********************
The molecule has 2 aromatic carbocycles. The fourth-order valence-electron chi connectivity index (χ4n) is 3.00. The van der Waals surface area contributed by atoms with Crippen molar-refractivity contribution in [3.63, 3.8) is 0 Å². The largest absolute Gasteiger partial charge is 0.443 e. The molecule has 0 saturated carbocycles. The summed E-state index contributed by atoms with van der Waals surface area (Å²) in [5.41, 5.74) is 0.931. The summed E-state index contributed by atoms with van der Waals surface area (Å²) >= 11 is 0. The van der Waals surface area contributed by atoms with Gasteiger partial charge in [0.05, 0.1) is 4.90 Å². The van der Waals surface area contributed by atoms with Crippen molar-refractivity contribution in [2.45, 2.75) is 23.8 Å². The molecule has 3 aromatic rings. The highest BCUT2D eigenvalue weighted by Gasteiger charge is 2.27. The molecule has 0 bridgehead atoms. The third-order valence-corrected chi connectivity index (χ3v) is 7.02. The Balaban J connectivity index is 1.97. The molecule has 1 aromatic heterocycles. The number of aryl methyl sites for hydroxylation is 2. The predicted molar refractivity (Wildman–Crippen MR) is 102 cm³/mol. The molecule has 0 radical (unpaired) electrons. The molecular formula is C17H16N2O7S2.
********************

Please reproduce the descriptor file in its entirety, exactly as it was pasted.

The molecule has 2 aromatic carbocycles. The fourth-order valence-electron chi connectivity index (χ4n) is 3.00. The van der Waals surface area contributed by atoms with Crippen molar-refractivity contribution in [3.63, 3.8) is 0 Å². The largest absolute Gasteiger partial charge is 0.443 e. The molecule has 0 saturated carbocycles. The summed E-state index contributed by atoms with van der Waals surface area (Å²) in [5.41, 5.74) is 0.931. The summed E-state index contributed by atoms with van der Waals surface area (Å²) >= 11 is 0. The van der Waals surface area contributed by atoms with Gasteiger partial charge in [0.05, 0.1) is 4.90 Å². The van der Waals surface area contributed by atoms with Crippen molar-refractivity contribution in [2.45, 2.75) is 23.8 Å². The molecule has 3 aromatic rings. The highest BCUT2D eigenvalue weighted by Gasteiger charge is 2.27. The molecule has 0 bridgehead atoms. The third-order valence-corrected chi connectivity index (χ3v) is 7.02. The Balaban J connectivity index is 1.97. The molecule has 1 aromatic heterocycles. The number of aryl methyl sites for hydroxylation is 2. The predicted molar refractivity (Wildman–Crippen MR) is 102 cm³/mol. The molecule has 0 radical (unpaired) electrons. The molecular formula is C17H16N2O7S2.